BRYAN COUNTY HISTORY: Knitting for the Boys Over Yonder
In 1917, every patriotic man, woman, and child in America was expected to support our soldiers fighting “over yonder.” They were directed to do so by joining the Red Cross, buying bonds, rationing food and supplies, rolling bandages, and knitting wool clothing.
Soldiers desperately needed wool socks because they fought in cold, wet trenches and wore poorly made boots. The first ones had iron heels and rows of hobnails to prevent slipping. The metal conducted cold, and the heavy boots came apart at the seams. A better boot was soon designed, but was still not insulated. Men often compensated by wearing two pairs of socks and a larger boot size. An appeal from the forces in Europe asked for 1,500,000 knitted “sets”- sweater, muffler, wristlets (fingerless gloves), socks.
Red Cross groups began organizing knitting groups and providing patterns, yarn, and classes. Participants paid a small deposit if they took the yarn home. The deposit was returned when items were completed. If a woman could not afford the deposit, it was often paid by a charitable person or group.
Most knitters were women, but men too old for service or exempted because of their occupations also learned to knit. Firemen, train conductors, and others knitted in between duties or at group meetings.
Caddo had a “Children’s Knitting Club”. Children belonged to the Junior Red Cross and typically made wash cloths. Children who could not knit were encouraged to help their mothers with other house work, thus freeing her time so she could knit.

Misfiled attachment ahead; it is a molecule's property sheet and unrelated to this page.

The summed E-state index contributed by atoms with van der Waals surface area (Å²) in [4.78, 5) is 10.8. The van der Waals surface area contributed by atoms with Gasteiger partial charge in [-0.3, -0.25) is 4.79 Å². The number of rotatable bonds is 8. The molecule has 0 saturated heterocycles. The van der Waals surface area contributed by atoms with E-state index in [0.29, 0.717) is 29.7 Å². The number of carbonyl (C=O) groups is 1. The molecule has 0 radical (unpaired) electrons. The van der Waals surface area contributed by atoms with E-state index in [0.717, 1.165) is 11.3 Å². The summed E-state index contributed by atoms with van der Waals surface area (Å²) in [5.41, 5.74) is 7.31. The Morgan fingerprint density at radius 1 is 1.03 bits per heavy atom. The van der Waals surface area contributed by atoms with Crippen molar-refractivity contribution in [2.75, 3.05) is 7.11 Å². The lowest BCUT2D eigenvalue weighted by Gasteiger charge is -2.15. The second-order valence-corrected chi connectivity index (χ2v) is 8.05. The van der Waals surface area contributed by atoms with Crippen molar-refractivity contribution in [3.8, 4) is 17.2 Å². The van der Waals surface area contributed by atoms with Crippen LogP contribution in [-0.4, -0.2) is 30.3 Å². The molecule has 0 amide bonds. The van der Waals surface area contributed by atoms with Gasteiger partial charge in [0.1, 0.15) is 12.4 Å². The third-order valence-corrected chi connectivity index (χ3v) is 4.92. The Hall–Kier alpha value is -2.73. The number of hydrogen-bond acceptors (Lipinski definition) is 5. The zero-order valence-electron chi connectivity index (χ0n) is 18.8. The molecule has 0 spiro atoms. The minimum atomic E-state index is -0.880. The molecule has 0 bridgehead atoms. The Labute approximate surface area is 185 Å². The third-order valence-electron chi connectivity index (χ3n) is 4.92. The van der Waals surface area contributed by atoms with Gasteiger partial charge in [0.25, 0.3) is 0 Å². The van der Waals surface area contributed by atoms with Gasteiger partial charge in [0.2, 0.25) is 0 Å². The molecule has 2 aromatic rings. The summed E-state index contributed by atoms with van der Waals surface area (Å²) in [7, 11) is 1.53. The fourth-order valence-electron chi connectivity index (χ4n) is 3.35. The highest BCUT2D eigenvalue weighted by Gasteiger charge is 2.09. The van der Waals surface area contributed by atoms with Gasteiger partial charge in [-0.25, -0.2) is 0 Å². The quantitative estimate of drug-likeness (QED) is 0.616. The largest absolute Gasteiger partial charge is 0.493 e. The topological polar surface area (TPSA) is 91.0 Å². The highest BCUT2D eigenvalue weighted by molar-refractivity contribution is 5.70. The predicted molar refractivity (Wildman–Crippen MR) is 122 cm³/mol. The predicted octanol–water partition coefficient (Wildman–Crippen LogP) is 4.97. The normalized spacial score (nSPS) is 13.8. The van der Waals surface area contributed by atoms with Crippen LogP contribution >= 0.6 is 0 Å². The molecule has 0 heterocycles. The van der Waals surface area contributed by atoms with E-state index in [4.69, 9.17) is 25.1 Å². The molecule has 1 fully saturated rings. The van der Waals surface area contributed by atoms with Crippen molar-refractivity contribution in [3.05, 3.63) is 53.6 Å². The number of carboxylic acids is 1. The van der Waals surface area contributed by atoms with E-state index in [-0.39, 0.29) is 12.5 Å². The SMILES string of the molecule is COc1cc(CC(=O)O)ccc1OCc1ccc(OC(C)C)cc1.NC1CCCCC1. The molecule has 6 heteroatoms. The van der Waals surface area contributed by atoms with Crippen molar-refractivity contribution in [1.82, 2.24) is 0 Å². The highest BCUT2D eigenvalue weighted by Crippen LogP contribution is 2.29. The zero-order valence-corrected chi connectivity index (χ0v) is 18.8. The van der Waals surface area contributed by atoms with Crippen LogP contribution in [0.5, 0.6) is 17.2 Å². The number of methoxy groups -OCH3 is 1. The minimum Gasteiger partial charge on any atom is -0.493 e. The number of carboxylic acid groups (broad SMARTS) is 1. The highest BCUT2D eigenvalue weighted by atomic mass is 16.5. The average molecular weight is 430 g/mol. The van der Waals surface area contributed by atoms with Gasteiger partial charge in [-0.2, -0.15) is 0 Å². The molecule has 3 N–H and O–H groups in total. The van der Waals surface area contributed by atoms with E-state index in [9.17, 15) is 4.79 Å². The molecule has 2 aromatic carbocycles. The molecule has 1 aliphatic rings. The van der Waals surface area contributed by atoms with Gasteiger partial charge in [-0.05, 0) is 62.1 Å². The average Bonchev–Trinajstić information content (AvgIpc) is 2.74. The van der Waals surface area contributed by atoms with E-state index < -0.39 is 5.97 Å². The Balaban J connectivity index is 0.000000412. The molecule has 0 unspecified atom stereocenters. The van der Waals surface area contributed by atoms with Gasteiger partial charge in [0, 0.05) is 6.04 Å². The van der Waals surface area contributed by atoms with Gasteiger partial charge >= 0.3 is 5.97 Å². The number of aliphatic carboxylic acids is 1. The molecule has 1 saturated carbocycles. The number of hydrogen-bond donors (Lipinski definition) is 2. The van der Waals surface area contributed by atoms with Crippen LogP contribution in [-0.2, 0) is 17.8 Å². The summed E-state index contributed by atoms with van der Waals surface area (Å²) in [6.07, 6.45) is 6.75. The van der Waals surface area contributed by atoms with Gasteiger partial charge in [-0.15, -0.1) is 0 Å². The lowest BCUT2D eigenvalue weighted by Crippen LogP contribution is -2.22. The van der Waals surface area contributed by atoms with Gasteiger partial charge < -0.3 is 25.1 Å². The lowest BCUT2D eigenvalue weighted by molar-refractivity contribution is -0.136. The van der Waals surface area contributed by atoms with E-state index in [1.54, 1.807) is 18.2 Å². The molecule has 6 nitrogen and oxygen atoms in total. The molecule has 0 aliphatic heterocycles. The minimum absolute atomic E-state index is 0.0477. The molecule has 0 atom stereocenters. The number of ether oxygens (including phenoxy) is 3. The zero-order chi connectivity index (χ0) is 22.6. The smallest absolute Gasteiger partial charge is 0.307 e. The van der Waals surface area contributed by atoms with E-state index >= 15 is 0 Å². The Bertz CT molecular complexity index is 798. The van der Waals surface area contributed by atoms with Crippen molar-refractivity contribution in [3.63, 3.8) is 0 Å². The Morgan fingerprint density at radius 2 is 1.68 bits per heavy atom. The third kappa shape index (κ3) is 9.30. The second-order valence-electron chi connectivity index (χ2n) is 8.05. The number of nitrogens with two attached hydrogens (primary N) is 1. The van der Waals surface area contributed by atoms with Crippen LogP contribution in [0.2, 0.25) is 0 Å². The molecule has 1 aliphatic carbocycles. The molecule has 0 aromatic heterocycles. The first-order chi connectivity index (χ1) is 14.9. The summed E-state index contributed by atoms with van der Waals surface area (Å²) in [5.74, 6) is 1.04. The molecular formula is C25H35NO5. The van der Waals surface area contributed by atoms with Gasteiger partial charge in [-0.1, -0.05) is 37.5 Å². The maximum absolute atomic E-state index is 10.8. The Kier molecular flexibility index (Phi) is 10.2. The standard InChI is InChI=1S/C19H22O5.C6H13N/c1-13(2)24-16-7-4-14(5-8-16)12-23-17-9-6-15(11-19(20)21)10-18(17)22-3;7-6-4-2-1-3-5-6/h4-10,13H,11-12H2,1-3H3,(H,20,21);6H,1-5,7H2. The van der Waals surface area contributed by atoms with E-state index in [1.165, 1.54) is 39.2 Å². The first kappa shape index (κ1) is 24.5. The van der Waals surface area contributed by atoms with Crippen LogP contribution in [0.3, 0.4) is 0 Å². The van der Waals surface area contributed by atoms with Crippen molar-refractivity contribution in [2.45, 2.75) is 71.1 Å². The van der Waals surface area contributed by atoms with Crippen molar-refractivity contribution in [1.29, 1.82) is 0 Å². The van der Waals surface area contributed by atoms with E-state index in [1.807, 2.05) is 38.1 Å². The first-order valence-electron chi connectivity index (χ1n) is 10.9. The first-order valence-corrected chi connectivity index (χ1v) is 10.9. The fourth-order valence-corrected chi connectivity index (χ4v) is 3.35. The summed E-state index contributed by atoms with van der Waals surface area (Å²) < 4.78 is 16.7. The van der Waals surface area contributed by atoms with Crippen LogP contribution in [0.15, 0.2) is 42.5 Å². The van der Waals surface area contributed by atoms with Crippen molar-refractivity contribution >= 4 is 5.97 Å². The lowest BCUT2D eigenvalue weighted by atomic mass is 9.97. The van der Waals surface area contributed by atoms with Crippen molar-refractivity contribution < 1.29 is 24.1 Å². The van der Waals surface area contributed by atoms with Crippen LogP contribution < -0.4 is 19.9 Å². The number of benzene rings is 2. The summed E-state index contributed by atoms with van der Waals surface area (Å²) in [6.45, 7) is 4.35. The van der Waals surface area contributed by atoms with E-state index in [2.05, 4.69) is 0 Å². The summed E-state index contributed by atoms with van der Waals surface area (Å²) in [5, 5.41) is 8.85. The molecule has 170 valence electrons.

Knitting was considered a patriotic duty, so it was acceptable to knit at home, school, social events, club meetings, even in church. However, there were times when people in theaters were politely asked to pause in their task because of the loud clacking noise.
The Democrat commented that “very few of our women know how to knit, but all can learn”. Readers were advised to call Mrs. Fred Curtis for instructions. The Elks Club offered their club as a place for the knitters to gather.
Caddo knitters met in the Howe-Semple building every Friday from 2:30-5pm. There was also a schedule for the church groups: Monday the ladies of the Christian Church; Tuesday, Catholic ladies; Wednesday, Baptists; Thursday, Methodists. Work coordinators were Mrs. John Crutchfield, Mrs. Amos K. Bass, and Miss Antoinette Peters.
In January of 1918 Mrs. E. C. Battaile of Calera published a thank you for the “good fire and clean quarters” provided for her knitting group in the upstairs of City Hall. There was also a reminder in the Calera News that knitted socks needed to be “11 inches long in the foot, and 14 inches long in the leg”.
A group was organized at the Robinson school house. Mrs. Hollman was chairman and Mrs. C. D. Robinson was secretary.
Bokchito coordinators were Miss Elice Sullivan and Miss Mary Rebecca Loveless. Some of the members were: Mrs. J. B. Grantham, Mrs. Nabors, Mrs. C. C. Abernathy, Mrs. T. J. Thompson, Miss Lovin, Mrs. Lou Noland, Mrs. Lamberson, Miss Lizzie Baeron, and Mrs. Bradshaw,
A year of almost continual knitting prompted a fashion trend to combat the sheer boredom of making the same items, in the same dull colors (Khaki, gray, heather, and white), over and over again. Patterns for stylish knitting bags appeared in the paper. They were to be made from colorful fabrics and trimmed with pretty embellishments.
At the end of the war many talented knitters continued to knit for their families. Others, with a heavy sigh, abandoned their needles forever.
Bryan County History is a weekly feature contributed by members of the Bryan County Genealogy Library and Archives in Calera. The views and opinions expressed here are the author’s own and do not necessarily reflect those of Texoma Marketing and Media Group. Is there a historic event or topic you want to read about? Contact the library at P.O. Box 153, Calera, OK 74730.